10. Food. There is a certain pain in hearing the words fufu, amala, iyan, gbegiri, ewédú or egúsí from this distance. And no, I will not go into St. Louis just because of them, although once in a while it might be worth it. From now on, I forbid anyone to mention the following words to me in online chats: snail, okú ekó, panla or ponmo. Or akpu, ogbono and afang. All the defaulters will take turns to host me in their houses as soon as I return home.
9. Books. It is very funny to admit that I am now a slow reader. I am surrounded by televisions and internet with twitter beeps, facebook status updates and Skype chats. That is when I’m not busy worrying about class. When will I get the time to complete these great books?
8. People. This is not to say that I was much of a crowd person back home anyway, but let me just say – for the records – that I wish that I could sometimes take a ride in a noisy, old, half-wrecked and incredibly reckless public bus plying an equally bad road on a rainy day, either in Lagos or in Ibadan – just for simple pleasures.
7. NEPA. Or PHCN as they call it now. What is life without occasional and sometimes incessant power outages? The advantages include boredom (necessary to complete books), depression plus high testosterone levels (necessary to write poems), and idleness (necessary for communication and moonlight/candle light stories).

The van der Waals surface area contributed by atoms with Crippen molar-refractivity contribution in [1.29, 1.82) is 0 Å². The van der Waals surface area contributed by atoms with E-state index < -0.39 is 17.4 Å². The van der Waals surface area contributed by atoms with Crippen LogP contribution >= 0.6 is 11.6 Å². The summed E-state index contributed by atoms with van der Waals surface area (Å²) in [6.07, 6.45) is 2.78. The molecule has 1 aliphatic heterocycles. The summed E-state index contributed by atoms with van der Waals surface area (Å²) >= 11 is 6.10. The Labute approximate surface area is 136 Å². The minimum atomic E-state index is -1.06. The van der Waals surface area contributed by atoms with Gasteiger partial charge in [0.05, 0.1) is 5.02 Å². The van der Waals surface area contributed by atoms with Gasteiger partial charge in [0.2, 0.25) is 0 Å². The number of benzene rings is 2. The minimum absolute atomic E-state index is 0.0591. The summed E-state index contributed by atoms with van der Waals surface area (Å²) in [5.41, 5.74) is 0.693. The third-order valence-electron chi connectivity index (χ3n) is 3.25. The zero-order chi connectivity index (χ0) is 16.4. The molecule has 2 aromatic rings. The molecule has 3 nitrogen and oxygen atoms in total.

6. Dogs. Eight months seems like a long time to wait before seeing Scotty, Rex, Bobby, Tessie and Snoopy with her new puppies. Do they miss me too?
5. Family. Yea, yea. There is definitely the over rated family experience, but, what can I say. There’s no place like home. This time, I hope the honeymoon will last for more than a month before we get back to the screams: “Kolaaa! Who if not you left the front door open for the dogs to walk in and jump on the couch!?” Aaaaargh. I miss that.
4. Love. Do not ask me for more on this. There is no law against desiring a reconnection with home on a romantic level.
3. Who Wants To Be A Millionaire. I have seen a few episodes here in Illinois, and I can also say that the TV programming here is enchanting. However, I can’t wait to be able to see NTA’s version again. How could I explain my hurt that I was not able to see the first time a Nigerian won the top prize of 10 Million Naira?
2. Friends. Although I expect that many of them would have moved on from their current positions by the time I get back home, and the congenial landscape would have definitely changed in some way, I do hope to see them again.
1. Well, it’s called “home”, and there’s no place like home.
Read the “10 Reasons Why I DON’T Miss Home” here.